Domestic workers in Lebanon organize a union!

Yesterday, more than 200 women from Ethiopia, Nepal, the Philippines, Sri Lanka, Bangladesh and beyond met to establish a first in the country, a union for migrant domestic workers. For decades, domestic workers have struggled with the `kafala system’, a `sponsorship’ system that binds migrant workers to their employers. This system gives employers practically absolute free rein over their domestic workers, because, under the kafala system, a domestic worker cannot quit. That would mean losing her sponsorship. It’s a vicious and often deadly cycle.

Domestic workers have struggled to tell their own stories and to frame the larger narrative for themselves. Ethiopian born domestic worker and filmmaker Rahel Zegeye explained, “We often hear stories of abuse and bad treatment of Lebanese employers towards their foreign domestic workers (maids). Most media and organizations working to help migrant domestic workers (MDWs) in Lebanon portray the worker as a helpless victim, her fate ruled by evil agencies and bad madams. Although this often does happen and is definitely an issue that needs attention, reality is much more complicated.”

In Lebanon, domestic workers have joined with organizations, such as Kafa (enough) Violence & Exploitation, the Migrant Workers Task Force, and others, to end the kafala system and more. They’ve launched research projects, social media campaigns, film and other media projects, to decry the inhumanity of the system and the brutality that is visited upon them regularly. They’ve tried to contextualize the tragic and regular tales of suicide among migrant domestic workers in Lebanon. Throughout, they’ve insisted that their human rights story is a women workers’ story.

To that end, the women persuaded Lebanon’s National Federation of Labor Unions to endorse their union proposal. Five weeks ago, the Federation submitted a proposal to the Labor Ministry applying for formal recognition of a migrant domestic workers’ union. As Carlos Abdullah, head of the Federation, explained, “We’re in a struggle phase now … This is the start of the journey and we don’t know how much time it will take to set up the union.”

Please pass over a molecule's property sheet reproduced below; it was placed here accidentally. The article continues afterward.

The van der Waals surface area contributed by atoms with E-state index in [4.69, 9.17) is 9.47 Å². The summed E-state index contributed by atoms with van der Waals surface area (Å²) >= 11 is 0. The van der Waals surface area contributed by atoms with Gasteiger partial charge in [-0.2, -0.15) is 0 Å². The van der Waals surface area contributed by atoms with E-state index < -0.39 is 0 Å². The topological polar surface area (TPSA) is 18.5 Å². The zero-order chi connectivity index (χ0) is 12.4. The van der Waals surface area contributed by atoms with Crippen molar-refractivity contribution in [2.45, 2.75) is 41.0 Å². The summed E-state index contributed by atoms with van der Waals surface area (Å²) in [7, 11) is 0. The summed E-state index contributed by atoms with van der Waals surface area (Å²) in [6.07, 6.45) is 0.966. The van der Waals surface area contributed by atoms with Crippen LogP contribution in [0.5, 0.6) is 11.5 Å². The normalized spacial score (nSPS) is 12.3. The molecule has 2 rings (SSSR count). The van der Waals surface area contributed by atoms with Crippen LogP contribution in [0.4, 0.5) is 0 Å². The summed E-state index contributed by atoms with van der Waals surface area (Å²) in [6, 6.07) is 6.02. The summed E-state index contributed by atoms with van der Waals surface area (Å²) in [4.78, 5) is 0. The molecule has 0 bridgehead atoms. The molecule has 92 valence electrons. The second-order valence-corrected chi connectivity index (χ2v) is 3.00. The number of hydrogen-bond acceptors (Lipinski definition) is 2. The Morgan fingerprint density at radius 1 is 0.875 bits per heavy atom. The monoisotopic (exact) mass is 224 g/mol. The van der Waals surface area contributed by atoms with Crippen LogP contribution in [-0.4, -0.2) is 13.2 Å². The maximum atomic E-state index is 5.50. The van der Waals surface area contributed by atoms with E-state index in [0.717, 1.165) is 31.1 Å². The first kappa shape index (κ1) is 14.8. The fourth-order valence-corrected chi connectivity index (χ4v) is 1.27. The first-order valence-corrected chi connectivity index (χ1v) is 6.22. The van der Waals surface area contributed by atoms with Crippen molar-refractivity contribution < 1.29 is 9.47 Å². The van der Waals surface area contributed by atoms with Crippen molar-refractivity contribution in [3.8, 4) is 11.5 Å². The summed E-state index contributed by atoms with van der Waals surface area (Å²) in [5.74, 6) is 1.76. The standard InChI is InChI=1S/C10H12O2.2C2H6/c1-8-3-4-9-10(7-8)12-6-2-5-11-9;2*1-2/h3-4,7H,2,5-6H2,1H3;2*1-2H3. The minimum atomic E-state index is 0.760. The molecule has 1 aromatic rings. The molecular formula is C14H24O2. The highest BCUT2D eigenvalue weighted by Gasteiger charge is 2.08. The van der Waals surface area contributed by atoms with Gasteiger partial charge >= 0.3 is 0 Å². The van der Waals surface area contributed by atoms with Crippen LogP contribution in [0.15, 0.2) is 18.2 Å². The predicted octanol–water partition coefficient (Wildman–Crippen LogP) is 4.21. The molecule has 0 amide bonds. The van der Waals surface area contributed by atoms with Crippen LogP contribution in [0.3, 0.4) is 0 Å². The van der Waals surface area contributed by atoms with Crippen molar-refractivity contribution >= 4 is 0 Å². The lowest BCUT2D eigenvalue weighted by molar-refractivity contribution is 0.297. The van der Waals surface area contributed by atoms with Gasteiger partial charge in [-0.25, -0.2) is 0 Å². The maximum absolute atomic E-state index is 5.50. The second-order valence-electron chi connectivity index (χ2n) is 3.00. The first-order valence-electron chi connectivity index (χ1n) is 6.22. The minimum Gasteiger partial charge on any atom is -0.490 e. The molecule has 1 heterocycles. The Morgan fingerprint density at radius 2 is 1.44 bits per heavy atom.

With the National Federation of Labor Unions on board, migrant women workers, from all over the world, established their own autonomous women workers’ space. According to Lily Jacqueline, from Madagascar, “It’s a big step forward. Maybe we could have a common contract for all domestic workers and force employers to abide by it.” Gemma, who has lived in Lebanon since 1993, concurs, “We domestic workers are not seen as real employees. We are … employees, not … slaves.” Leticia, a Filipina domestic worker, agreed, “We want to be treated like human beings, like real workers. With this union, I will no longer feel alone in the face of abuse.”

To no one’s surprise, the Ministry of Labor today rejected the proposal, saying it prefers a legislative route, which has thus far completely failed women workers, rather than one of trade unionism. The struggle continues, and the women continue to organize to be treated like human beings, like real workers.

 

(Photo Credit: AFP/ Anwar Amro)

About Dan Moshenberg

Dan Moshenberg is an organizer educator who has worked with various social movements in the United States and South Africa. Find him on Twitter at @danwibg.